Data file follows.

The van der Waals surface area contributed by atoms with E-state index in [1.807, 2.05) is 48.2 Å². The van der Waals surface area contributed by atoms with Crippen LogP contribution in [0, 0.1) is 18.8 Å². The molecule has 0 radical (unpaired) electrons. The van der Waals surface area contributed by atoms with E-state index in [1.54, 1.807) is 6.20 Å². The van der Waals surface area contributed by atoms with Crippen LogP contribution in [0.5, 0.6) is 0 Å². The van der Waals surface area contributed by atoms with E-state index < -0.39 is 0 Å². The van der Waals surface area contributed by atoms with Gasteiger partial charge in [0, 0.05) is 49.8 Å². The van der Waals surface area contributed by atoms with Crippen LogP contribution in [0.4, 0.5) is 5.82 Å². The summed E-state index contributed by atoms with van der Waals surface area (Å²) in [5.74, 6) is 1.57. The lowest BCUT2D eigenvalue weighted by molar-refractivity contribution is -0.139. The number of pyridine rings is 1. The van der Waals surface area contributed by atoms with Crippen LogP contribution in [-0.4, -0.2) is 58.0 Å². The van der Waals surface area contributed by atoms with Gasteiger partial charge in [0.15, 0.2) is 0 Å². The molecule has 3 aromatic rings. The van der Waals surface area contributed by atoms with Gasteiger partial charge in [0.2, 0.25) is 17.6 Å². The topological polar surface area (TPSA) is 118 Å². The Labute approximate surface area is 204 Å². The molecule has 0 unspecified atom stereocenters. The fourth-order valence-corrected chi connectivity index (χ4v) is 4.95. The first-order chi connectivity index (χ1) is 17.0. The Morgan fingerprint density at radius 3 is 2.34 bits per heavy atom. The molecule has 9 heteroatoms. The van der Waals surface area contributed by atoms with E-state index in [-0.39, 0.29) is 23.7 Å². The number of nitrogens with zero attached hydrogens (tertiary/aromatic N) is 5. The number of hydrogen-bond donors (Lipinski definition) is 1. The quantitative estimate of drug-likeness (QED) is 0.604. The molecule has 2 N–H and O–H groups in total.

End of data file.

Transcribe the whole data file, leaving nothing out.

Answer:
The van der Waals surface area contributed by atoms with E-state index in [1.807, 2.05) is 48.2 Å². The van der Waals surface area contributed by atoms with Crippen LogP contribution in [0, 0.1) is 18.8 Å². The molecule has 0 radical (unpaired) electrons. The van der Waals surface area contributed by atoms with E-state index in [1.54, 1.807) is 6.20 Å². The van der Waals surface area contributed by atoms with Crippen LogP contribution in [0.5, 0.6) is 0 Å². The van der Waals surface area contributed by atoms with E-state index < -0.39 is 0 Å². The van der Waals surface area contributed by atoms with Gasteiger partial charge in [0, 0.05) is 49.8 Å². The van der Waals surface area contributed by atoms with Crippen LogP contribution in [0.4, 0.5) is 5.82 Å². The summed E-state index contributed by atoms with van der Waals surface area (Å²) in [5.74, 6) is 1.57. The lowest BCUT2D eigenvalue weighted by molar-refractivity contribution is -0.139. The number of pyridine rings is 1. The van der Waals surface area contributed by atoms with Crippen LogP contribution in [-0.4, -0.2) is 58.0 Å². The van der Waals surface area contributed by atoms with Gasteiger partial charge in [0.15, 0.2) is 0 Å². The molecule has 3 aromatic rings. The van der Waals surface area contributed by atoms with Gasteiger partial charge in [0.2, 0.25) is 17.6 Å². The topological polar surface area (TPSA) is 118 Å². The Labute approximate surface area is 204 Å². The molecule has 0 unspecified atom stereocenters. The fourth-order valence-corrected chi connectivity index (χ4v) is 4.95. The first-order chi connectivity index (χ1) is 17.0. The Morgan fingerprint density at radius 3 is 2.34 bits per heavy atom. The molecule has 9 heteroatoms. The van der Waals surface area contributed by atoms with E-state index in [-0.39, 0.29) is 23.7 Å². The number of nitrogens with zero attached hydrogens (tertiary/aromatic N) is 5. The number of hydrogen-bond donors (Lipinski definition) is 1. The quantitative estimate of drug-likeness (QED) is 0.604. The molecule has 2 N–H and O–H groups in total.